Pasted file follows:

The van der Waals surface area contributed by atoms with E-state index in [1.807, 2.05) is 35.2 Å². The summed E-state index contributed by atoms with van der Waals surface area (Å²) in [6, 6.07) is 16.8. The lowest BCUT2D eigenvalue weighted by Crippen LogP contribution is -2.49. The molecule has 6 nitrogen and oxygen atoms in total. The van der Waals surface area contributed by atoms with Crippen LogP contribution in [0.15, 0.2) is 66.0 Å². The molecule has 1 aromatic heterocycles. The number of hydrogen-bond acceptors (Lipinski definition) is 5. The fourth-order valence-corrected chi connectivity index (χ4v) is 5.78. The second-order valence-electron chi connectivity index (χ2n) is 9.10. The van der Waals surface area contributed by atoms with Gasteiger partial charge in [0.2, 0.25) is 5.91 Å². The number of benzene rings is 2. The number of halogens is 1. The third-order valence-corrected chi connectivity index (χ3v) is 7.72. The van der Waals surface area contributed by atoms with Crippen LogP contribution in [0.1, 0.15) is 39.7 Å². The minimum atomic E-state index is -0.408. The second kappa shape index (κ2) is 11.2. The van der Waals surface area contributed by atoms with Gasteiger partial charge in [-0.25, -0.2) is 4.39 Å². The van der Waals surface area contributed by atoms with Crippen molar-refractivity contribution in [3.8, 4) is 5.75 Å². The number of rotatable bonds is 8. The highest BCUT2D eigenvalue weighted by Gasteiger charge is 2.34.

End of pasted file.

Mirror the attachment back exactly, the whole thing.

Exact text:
The van der Waals surface area contributed by atoms with E-state index in [1.807, 2.05) is 35.2 Å². The summed E-state index contributed by atoms with van der Waals surface area (Å²) in [6, 6.07) is 16.8. The lowest BCUT2D eigenvalue weighted by Crippen LogP contribution is -2.49. The molecule has 6 nitrogen and oxygen atoms in total. The van der Waals surface area contributed by atoms with Crippen LogP contribution in [0.15, 0.2) is 66.0 Å². The molecule has 1 aromatic heterocycles. The number of hydrogen-bond acceptors (Lipinski definition) is 5. The fourth-order valence-corrected chi connectivity index (χ4v) is 5.78. The second-order valence-electron chi connectivity index (χ2n) is 9.10. The van der Waals surface area contributed by atoms with Gasteiger partial charge in [0.2, 0.25) is 5.91 Å². The number of benzene rings is 2. The number of halogens is 1. The third-order valence-corrected chi connectivity index (χ3v) is 7.72. The van der Waals surface area contributed by atoms with Crippen LogP contribution in [0.1, 0.15) is 39.7 Å². The minimum atomic E-state index is -0.408. The second kappa shape index (κ2) is 11.2. The van der Waals surface area contributed by atoms with Gasteiger partial charge in [-0.25, -0.2) is 4.39 Å². The van der Waals surface area contributed by atoms with Crippen molar-refractivity contribution in [3.8, 4) is 5.75 Å². The number of rotatable bonds is 8. The highest BCUT2D eigenvalue weighted by Gasteiger charge is 2.34.